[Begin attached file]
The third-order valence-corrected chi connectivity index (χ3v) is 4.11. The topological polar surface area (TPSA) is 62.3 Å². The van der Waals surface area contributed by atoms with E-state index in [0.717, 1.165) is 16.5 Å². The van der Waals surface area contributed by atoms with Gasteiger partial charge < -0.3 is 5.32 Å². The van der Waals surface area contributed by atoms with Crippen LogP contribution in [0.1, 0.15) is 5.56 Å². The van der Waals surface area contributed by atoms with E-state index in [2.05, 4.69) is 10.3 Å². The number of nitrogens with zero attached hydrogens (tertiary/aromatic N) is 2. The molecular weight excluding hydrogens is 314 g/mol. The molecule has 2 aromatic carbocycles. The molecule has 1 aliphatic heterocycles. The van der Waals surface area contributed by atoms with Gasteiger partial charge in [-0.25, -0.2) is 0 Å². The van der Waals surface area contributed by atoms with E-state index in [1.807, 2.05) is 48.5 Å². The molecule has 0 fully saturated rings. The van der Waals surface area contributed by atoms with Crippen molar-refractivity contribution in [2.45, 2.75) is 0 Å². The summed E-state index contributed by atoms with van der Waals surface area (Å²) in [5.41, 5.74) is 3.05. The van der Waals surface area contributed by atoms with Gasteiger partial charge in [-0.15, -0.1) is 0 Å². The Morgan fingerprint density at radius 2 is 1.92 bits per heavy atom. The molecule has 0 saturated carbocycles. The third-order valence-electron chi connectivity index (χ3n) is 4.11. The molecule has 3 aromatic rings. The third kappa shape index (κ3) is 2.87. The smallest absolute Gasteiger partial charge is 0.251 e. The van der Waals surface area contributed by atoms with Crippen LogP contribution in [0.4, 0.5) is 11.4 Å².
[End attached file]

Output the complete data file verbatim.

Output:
The third-order valence-corrected chi connectivity index (χ3v) is 4.11. The topological polar surface area (TPSA) is 62.3 Å². The van der Waals surface area contributed by atoms with E-state index in [0.717, 1.165) is 16.5 Å². The van der Waals surface area contributed by atoms with Gasteiger partial charge < -0.3 is 5.32 Å². The van der Waals surface area contributed by atoms with Crippen LogP contribution in [0.1, 0.15) is 5.56 Å². The van der Waals surface area contributed by atoms with E-state index in [2.05, 4.69) is 10.3 Å². The number of nitrogens with zero attached hydrogens (tertiary/aromatic N) is 2. The molecular weight excluding hydrogens is 314 g/mol. The molecule has 2 aromatic carbocycles. The molecule has 1 aliphatic heterocycles. The van der Waals surface area contributed by atoms with Gasteiger partial charge in [-0.25, -0.2) is 0 Å². The van der Waals surface area contributed by atoms with E-state index in [1.807, 2.05) is 48.5 Å². The molecule has 0 fully saturated rings. The van der Waals surface area contributed by atoms with Crippen molar-refractivity contribution in [2.45, 2.75) is 0 Å². The summed E-state index contributed by atoms with van der Waals surface area (Å²) in [5.41, 5.74) is 3.05. The van der Waals surface area contributed by atoms with Gasteiger partial charge in [-0.15, -0.1) is 0 Å². The Morgan fingerprint density at radius 2 is 1.92 bits per heavy atom. The molecule has 0 saturated carbocycles. The third-order valence-electron chi connectivity index (χ3n) is 4.11. The molecule has 3 aromatic rings. The third kappa shape index (κ3) is 2.87. The smallest absolute Gasteiger partial charge is 0.251 e. The van der Waals surface area contributed by atoms with Crippen LogP contribution in [0.4, 0.5) is 11.4 Å².